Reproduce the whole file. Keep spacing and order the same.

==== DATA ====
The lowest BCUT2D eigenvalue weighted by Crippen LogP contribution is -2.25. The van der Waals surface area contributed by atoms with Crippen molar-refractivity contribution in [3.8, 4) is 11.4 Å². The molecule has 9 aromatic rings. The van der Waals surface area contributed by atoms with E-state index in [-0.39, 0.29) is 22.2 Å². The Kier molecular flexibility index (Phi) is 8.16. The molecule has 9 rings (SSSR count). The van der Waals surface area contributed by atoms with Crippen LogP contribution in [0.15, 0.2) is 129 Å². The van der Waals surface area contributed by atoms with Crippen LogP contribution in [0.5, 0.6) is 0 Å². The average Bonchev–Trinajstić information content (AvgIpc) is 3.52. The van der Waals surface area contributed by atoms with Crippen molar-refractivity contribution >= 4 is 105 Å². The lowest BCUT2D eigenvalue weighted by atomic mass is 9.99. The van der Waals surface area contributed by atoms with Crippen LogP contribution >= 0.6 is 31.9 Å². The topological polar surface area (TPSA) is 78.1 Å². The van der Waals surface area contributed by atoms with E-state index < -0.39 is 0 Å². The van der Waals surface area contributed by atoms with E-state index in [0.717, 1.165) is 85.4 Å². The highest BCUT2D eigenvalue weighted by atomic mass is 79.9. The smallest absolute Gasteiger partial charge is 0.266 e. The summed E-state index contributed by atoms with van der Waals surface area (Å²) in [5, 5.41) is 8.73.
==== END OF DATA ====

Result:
The lowest BCUT2D eigenvalue weighted by Crippen LogP contribution is -2.25. The van der Waals surface area contributed by atoms with Crippen molar-refractivity contribution in [3.8, 4) is 11.4 Å². The molecule has 9 aromatic rings. The van der Waals surface area contributed by atoms with E-state index in [-0.39, 0.29) is 22.2 Å². The Kier molecular flexibility index (Phi) is 8.16. The molecule has 9 rings (SSSR count). The van der Waals surface area contributed by atoms with Crippen LogP contribution in [0.15, 0.2) is 129 Å². The van der Waals surface area contributed by atoms with Crippen LogP contribution in [0.5, 0.6) is 0 Å². The average Bonchev–Trinajstić information content (AvgIpc) is 3.52. The van der Waals surface area contributed by atoms with Crippen molar-refractivity contribution >= 4 is 105 Å². The lowest BCUT2D eigenvalue weighted by atomic mass is 9.99. The van der Waals surface area contributed by atoms with Crippen LogP contribution >= 0.6 is 31.9 Å². The topological polar surface area (TPSA) is 78.1 Å². The van der Waals surface area contributed by atoms with E-state index < -0.39 is 0 Å². The van der Waals surface area contributed by atoms with E-state index in [0.717, 1.165) is 85.4 Å². The highest BCUT2D eigenvalue weighted by atomic mass is 79.9. The smallest absolute Gasteiger partial charge is 0.266 e. The summed E-state index contributed by atoms with van der Waals surface area (Å²) in [5, 5.41) is 8.73.